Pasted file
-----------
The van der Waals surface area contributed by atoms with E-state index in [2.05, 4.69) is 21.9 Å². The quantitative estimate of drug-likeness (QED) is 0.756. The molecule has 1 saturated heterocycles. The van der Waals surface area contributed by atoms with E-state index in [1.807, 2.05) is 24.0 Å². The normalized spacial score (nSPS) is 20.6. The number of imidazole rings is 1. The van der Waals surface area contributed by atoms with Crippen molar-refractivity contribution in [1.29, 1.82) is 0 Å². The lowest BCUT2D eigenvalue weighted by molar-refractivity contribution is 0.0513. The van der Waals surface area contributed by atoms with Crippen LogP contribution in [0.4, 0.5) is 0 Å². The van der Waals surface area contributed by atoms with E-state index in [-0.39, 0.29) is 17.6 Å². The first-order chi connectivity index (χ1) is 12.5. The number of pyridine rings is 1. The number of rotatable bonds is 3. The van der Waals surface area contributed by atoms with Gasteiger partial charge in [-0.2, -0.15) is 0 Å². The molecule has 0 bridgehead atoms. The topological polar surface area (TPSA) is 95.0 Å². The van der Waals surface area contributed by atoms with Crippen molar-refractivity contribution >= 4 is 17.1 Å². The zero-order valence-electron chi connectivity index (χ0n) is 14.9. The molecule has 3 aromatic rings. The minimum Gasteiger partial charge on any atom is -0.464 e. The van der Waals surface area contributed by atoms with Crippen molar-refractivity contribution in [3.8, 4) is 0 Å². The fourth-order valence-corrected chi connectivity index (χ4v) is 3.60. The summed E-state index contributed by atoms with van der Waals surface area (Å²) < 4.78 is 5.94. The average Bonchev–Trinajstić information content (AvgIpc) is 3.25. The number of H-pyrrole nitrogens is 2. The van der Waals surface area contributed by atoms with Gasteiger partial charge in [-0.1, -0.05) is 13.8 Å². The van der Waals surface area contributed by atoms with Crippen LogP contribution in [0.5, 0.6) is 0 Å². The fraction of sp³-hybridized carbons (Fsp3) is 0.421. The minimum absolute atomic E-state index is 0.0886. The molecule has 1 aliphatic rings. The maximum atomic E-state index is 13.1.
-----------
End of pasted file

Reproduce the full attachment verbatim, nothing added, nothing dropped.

The van der Waals surface area contributed by atoms with E-state index in [2.05, 4.69) is 21.9 Å². The quantitative estimate of drug-likeness (QED) is 0.756. The molecule has 1 saturated heterocycles. The van der Waals surface area contributed by atoms with E-state index in [1.807, 2.05) is 24.0 Å². The normalized spacial score (nSPS) is 20.6. The number of imidazole rings is 1. The van der Waals surface area contributed by atoms with Crippen molar-refractivity contribution in [1.29, 1.82) is 0 Å². The lowest BCUT2D eigenvalue weighted by molar-refractivity contribution is 0.0513. The van der Waals surface area contributed by atoms with Crippen LogP contribution in [0.4, 0.5) is 0 Å². The van der Waals surface area contributed by atoms with E-state index in [-0.39, 0.29) is 17.6 Å². The first-order chi connectivity index (χ1) is 12.5. The number of pyridine rings is 1. The number of rotatable bonds is 3. The van der Waals surface area contributed by atoms with Gasteiger partial charge in [-0.2, -0.15) is 0 Å². The molecule has 0 bridgehead atoms. The topological polar surface area (TPSA) is 95.0 Å². The van der Waals surface area contributed by atoms with Crippen molar-refractivity contribution >= 4 is 17.1 Å². The zero-order valence-electron chi connectivity index (χ0n) is 14.9. The molecule has 3 aromatic rings. The minimum Gasteiger partial charge on any atom is -0.464 e. The van der Waals surface area contributed by atoms with Crippen molar-refractivity contribution in [3.8, 4) is 0 Å². The fourth-order valence-corrected chi connectivity index (χ4v) is 3.60. The summed E-state index contributed by atoms with van der Waals surface area (Å²) < 4.78 is 5.94. The average Bonchev–Trinajstić information content (AvgIpc) is 3.25. The number of H-pyrrole nitrogens is 2. The van der Waals surface area contributed by atoms with Gasteiger partial charge in [-0.1, -0.05) is 13.8 Å². The van der Waals surface area contributed by atoms with Crippen LogP contribution in [0.5, 0.6) is 0 Å². The fraction of sp³-hybridized carbons (Fsp3) is 0.421. The minimum absolute atomic E-state index is 0.0886. The molecule has 1 aliphatic rings. The maximum atomic E-state index is 13.1.